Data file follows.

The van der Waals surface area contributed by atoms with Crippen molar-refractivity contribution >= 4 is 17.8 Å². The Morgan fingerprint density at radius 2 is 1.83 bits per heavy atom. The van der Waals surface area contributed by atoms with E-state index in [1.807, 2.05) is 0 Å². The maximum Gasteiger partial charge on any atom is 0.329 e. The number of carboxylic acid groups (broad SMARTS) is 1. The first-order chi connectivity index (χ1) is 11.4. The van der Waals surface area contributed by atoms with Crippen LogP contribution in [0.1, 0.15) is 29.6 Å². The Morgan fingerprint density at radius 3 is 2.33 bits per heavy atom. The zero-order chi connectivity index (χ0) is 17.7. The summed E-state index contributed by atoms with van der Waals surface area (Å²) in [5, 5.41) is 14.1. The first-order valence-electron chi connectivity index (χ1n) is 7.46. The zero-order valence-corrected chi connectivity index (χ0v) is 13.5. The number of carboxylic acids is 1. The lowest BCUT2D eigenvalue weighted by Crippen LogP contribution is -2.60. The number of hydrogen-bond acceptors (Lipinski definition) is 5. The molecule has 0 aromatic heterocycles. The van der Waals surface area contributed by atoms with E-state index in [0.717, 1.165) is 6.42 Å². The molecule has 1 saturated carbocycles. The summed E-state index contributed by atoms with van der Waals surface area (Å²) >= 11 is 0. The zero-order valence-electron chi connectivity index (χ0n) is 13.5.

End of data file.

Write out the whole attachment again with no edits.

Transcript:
The van der Waals surface area contributed by atoms with Crippen molar-refractivity contribution >= 4 is 17.8 Å². The Morgan fingerprint density at radius 2 is 1.83 bits per heavy atom. The van der Waals surface area contributed by atoms with E-state index in [1.807, 2.05) is 0 Å². The maximum Gasteiger partial charge on any atom is 0.329 e. The number of carboxylic acid groups (broad SMARTS) is 1. The first-order chi connectivity index (χ1) is 11.4. The van der Waals surface area contributed by atoms with Crippen LogP contribution in [0.1, 0.15) is 29.6 Å². The Morgan fingerprint density at radius 3 is 2.33 bits per heavy atom. The zero-order chi connectivity index (χ0) is 17.7. The summed E-state index contributed by atoms with van der Waals surface area (Å²) in [5, 5.41) is 14.1. The first-order valence-electron chi connectivity index (χ1n) is 7.46. The zero-order valence-corrected chi connectivity index (χ0v) is 13.5. The number of carboxylic acids is 1. The lowest BCUT2D eigenvalue weighted by Crippen LogP contribution is -2.60. The number of hydrogen-bond acceptors (Lipinski definition) is 5. The molecule has 0 aromatic heterocycles. The van der Waals surface area contributed by atoms with E-state index in [0.717, 1.165) is 6.42 Å². The molecule has 1 saturated carbocycles. The summed E-state index contributed by atoms with van der Waals surface area (Å²) >= 11 is 0. The zero-order valence-electron chi connectivity index (χ0n) is 13.5.